We just recently blew in a nice thick layer of insulation in our attic to decrease our energy usage and even out the temperature across the house. Prior to this we have been replacing all our lighting with LED for these reasons.
- They use less energy
- They last a lot longer
- They create almost no heat (which is very beneficial in the Texas Summer)
We have about a dozen or so of the miniature halogen GU10 fixtures throughout the house. These are very similar to the ubiquitous MR-16 bulbs that have been popular for decades, but fitted with a bayonet mount. Some are on dimmers and some are not. We like the color and style of these lights, but they use a lot of juice and create a lot of heat. But we really like the look.
All this changed after we blew in 14″ of insulation, though. The problem with the halogen bulbs is they generate a lot of heat. After you bury them with a thick layer of insulation, this heat really starts to build up – and they overheat and shut down to protect themselves. This is at best a royal pain and at worst a potential fire hazard.
This is where the search for an acceptable LED replacement started. I went through several products that were not acceptable. They were either far too dim, or the wrong color (some were actually yellow) or just cheap and subject to failure. One batch I received, though very reasonably priced, were a mix of white and yellow looking bulbs (mostly yellow) which is great if you want to look sallow and jaundiced, but not what we wanted in our kitchen. If we do a zombie themed Halloween party, we may put those back in, just for the effect…
What it comes down to is that LEDs use a lot less wattage for the same number of lum
ens of light as halogen. A 50 watt halogen bulb is pretty bright. Some manufacturers state their 4 watt LED bulb is equivalent to a 50 watt halogen. Not in my experience. Some say their 5 watt bulb is the same. Not what I found. The 6.5 watt bulbs are touted as a replacement by some vendors. Not in our application. And then there is the color temperature. Light temperature is measured in degrees Kelvin, with daylight falling somewhere between 4,000 and 6,000 degrees Kelvin. “Warm” lighting is somewhere in the 2,700 to 3,000 range, but this depends a lot on the design of the LED filtering employed in each manufacturer’s bulb. This is still an emerging industry and it seems to me there is a significant lack of consistency at this time.
The bulbs we finally settled on are the ones below. They are robustly constructed with excellent heat sinks and cooling, rated at 8 watts and 5,000 Kelvin for a daylight color and I really like them. They are a very white daylight-looking light, as bright as a 50 watt halogen or better and dimmable.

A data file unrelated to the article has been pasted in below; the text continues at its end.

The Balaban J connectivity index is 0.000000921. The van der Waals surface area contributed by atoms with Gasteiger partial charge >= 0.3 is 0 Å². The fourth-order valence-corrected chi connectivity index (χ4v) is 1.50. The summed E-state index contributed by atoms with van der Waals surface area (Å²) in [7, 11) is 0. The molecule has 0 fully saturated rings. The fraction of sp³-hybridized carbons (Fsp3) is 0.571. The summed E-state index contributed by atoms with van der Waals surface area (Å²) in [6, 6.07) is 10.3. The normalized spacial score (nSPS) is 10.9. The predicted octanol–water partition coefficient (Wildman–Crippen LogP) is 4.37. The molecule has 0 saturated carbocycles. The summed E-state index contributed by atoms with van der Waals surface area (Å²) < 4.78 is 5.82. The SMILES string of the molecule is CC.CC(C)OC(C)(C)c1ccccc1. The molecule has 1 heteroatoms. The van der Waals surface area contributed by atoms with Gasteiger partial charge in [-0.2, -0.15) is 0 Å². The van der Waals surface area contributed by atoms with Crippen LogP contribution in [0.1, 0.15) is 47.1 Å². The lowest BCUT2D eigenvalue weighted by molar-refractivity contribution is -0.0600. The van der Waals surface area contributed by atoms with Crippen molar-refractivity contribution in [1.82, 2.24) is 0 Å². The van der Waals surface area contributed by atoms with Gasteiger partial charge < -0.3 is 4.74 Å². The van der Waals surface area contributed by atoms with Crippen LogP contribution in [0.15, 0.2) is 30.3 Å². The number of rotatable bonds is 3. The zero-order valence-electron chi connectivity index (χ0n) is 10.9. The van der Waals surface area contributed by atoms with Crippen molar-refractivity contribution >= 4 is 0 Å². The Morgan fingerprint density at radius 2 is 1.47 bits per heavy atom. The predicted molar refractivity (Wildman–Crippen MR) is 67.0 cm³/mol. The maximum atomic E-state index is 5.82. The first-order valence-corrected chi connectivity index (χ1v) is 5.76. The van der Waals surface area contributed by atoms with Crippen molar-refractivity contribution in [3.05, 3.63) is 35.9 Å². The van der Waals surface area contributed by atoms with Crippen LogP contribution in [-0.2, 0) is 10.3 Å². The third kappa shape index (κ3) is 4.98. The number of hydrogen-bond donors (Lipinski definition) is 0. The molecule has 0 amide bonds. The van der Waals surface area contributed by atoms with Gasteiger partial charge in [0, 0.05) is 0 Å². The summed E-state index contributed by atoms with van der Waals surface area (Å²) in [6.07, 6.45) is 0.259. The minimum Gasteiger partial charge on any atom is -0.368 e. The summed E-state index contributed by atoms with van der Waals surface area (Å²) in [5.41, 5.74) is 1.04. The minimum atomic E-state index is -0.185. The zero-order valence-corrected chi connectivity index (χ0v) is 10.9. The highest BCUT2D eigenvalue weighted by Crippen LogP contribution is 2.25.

The heat sink assembly and bezel are a medium gunmetal gray and the bezel is ventilated to allow for airflow and cooling. It is a very nice look. These are also a 60 degree wide beam, which is a floodlight rather than a spotlight. This is perfect for our needs. If you need something more narrow like a spot, these are the wrong ones.
We finally found the ones we like and I recommend them highly. They are more expensive than halogen, but they use less energy and last a LOT longer. Amortizing in the initial cost with the effective lifespan of roughly 20 years, you are spending roughly 65 cents per year while you save a bundle on energy.
- First of all, energy is billed in Kilowatt Hours (KWH). This is 1,000 watts in use for 1 hour.
- (10) 100 watt bulbs or (20) 50 watt bulbs on for one hour would be 1 KWH
- Lets say you are paying 9 cents per KWH and have 10 of these in your home.
- That’s 500 watts you are using or 1/2 KWH.
- Let’s say you have them on for 5 hours a day.
- That amounts to 2,500 watts or 2.5KW.
- Multiply that by .09 and you get .225 or roughly 22 cents per day.
- Multiply that by 365 days and you have $82.13 in energy annually for just these 10 bulbs for 5 hours a day
Let’s do the same math for LEDs.
- At 8 watts time 10 bulbs that’s only 80 watts.
- Multiply that by 5 hours and you get 400 watts, not even half a kilowatt.
- Multiply that by 365 and you get 146 kilowatts
- Multiply that by .09 and you have $13.14 per year.
It’s a pretty significant savings, especially when you factor it in over the 20 year lifespan.
Let’s just say you’re saving $60 per year
Over 20 years, that’s a $1,200 savings.
I don’t know if this is worth it to you, but it sure is to us.
Single bulbs are $12.99 each (sounds expensive, but they last about 20 years)
Six packs are $59.99
You can also get these same bulbs in 2700 Kelvin (warm white)
But what about your conventional ceiling cans?
For retrofitting conventional downlight floods (or uplights) these are excellent. We use them for our exterior architectural lighting.
You can order these in both 5000 K (daylight) and 2700 K (soft white) depending on your requirements. These are dimmable just like a conventional incandescent bulb. We use the 5000 K bulbs for our architectural lighting because we WANT it to look like Close Encounters of the Third Kind. Bright white light is exactly what we want for our purposes. In addition to architectural lighting this also makes for a nice deterrent for the criminal element, as it’s like freakin’ daylight out there 24 hours a day – and the cost is ridiculously low with LED bulbs. We have our entire exterior lighting system controlled by a photocell and it works flawlessly.